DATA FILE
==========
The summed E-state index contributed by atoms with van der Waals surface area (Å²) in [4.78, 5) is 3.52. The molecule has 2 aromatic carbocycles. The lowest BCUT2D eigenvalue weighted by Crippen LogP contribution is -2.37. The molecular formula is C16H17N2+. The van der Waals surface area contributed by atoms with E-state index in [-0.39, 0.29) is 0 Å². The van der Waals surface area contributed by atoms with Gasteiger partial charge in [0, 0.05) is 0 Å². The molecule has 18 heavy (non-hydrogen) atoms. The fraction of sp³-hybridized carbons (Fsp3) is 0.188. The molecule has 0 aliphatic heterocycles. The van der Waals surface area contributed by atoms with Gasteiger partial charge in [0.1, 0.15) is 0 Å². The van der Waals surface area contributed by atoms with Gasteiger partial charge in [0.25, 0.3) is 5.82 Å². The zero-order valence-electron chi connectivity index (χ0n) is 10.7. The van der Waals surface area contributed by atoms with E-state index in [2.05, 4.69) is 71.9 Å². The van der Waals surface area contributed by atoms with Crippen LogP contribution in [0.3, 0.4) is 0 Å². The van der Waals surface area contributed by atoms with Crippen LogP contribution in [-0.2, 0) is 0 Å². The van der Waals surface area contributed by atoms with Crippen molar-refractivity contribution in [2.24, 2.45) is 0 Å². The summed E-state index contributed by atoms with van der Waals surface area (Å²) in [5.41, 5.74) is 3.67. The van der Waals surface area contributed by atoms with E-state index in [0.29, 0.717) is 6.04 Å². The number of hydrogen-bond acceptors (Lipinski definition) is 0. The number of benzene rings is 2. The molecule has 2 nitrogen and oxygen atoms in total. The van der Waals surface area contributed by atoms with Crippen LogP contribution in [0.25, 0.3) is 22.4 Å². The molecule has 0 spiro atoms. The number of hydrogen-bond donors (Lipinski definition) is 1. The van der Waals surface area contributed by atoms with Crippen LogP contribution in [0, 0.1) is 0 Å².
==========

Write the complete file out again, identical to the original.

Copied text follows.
The summed E-state index contributed by atoms with van der Waals surface area (Å²) in [4.78, 5) is 3.52. The molecule has 2 aromatic carbocycles. The lowest BCUT2D eigenvalue weighted by Crippen LogP contribution is -2.37. The molecular formula is C16H17N2+. The van der Waals surface area contributed by atoms with E-state index in [-0.39, 0.29) is 0 Å². The van der Waals surface area contributed by atoms with Gasteiger partial charge in [0, 0.05) is 0 Å². The molecule has 18 heavy (non-hydrogen) atoms. The fraction of sp³-hybridized carbons (Fsp3) is 0.188. The molecule has 0 aliphatic heterocycles. The van der Waals surface area contributed by atoms with Gasteiger partial charge in [0.1, 0.15) is 0 Å². The van der Waals surface area contributed by atoms with Gasteiger partial charge in [0.25, 0.3) is 5.82 Å². The zero-order valence-electron chi connectivity index (χ0n) is 10.7. The van der Waals surface area contributed by atoms with E-state index in [2.05, 4.69) is 71.9 Å². The van der Waals surface area contributed by atoms with Crippen LogP contribution in [0.3, 0.4) is 0 Å². The van der Waals surface area contributed by atoms with Crippen LogP contribution in [-0.2, 0) is 0 Å². The van der Waals surface area contributed by atoms with Crippen molar-refractivity contribution in [2.24, 2.45) is 0 Å². The summed E-state index contributed by atoms with van der Waals surface area (Å²) in [5.41, 5.74) is 3.67. The van der Waals surface area contributed by atoms with E-state index in [0.29, 0.717) is 6.04 Å². The number of hydrogen-bond acceptors (Lipinski definition) is 0. The number of benzene rings is 2. The molecule has 2 nitrogen and oxygen atoms in total. The van der Waals surface area contributed by atoms with Crippen LogP contribution in [0.25, 0.3) is 22.4 Å². The molecule has 0 spiro atoms. The number of hydrogen-bond donors (Lipinski definition) is 1. The van der Waals surface area contributed by atoms with Crippen LogP contribution in [0, 0.1) is 0 Å².